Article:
Hox Genes

Our bodies are made up of patterned segments controlled by correspondingly patterned and segmented genes, or Hox genes. Changes in the number of these repeated parts (through mutations that result in gene duplication, gain of gene function, gene deletion, or loss of gene function) can perhaps explain evolutionary 'jumps" like the gain and loss of legs in various lineages (whales, snakes, legless lizards), and the addition or loss of teeth, fingers, and toes. Mutations affecting the regulation of Hox genes will also cause developmental innovations and these include changes in timing, location, and quantity of Hox gene expression.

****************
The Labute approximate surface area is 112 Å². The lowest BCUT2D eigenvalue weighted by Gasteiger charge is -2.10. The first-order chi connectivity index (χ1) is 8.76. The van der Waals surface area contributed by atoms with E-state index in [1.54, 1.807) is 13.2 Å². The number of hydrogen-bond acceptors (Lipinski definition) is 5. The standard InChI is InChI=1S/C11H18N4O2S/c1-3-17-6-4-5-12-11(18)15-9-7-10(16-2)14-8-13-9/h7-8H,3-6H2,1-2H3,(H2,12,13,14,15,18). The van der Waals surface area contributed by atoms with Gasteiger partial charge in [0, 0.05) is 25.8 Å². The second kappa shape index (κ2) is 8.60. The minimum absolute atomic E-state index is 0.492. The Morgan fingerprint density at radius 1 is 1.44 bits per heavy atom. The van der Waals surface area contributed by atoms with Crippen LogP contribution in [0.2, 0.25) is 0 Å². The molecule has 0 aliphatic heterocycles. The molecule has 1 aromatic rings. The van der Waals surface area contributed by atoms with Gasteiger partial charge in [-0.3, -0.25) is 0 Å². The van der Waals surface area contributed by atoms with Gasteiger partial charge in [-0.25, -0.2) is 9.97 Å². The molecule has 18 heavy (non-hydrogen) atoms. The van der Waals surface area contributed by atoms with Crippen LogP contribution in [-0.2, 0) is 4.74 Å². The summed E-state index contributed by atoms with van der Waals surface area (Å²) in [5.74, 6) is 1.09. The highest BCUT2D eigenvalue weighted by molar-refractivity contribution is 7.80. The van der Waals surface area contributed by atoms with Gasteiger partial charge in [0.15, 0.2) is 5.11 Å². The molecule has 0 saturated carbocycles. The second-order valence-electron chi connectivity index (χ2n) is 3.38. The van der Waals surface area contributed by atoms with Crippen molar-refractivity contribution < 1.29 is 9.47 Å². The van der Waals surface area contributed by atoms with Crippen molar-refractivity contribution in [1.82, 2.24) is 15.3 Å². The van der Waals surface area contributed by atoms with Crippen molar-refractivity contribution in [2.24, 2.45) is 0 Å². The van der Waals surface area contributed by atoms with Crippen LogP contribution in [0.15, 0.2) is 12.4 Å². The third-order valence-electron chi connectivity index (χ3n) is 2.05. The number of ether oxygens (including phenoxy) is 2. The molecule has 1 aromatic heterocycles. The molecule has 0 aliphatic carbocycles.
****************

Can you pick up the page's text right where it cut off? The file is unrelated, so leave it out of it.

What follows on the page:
Evolution of the vertebral column is of considerable importance to human origins. The segments of the backbone (vertebrae) have undergone changes over the course of primate evolution, most of which are attributed to changes in locomotion. Apes have six lumbar vertebrae (in the lower back) but humans normally have five. Also, both apes and humans have lost the tail all together (the very end of the vertebral column). Mutations in

Hox genes are probably responsible for these changes. --

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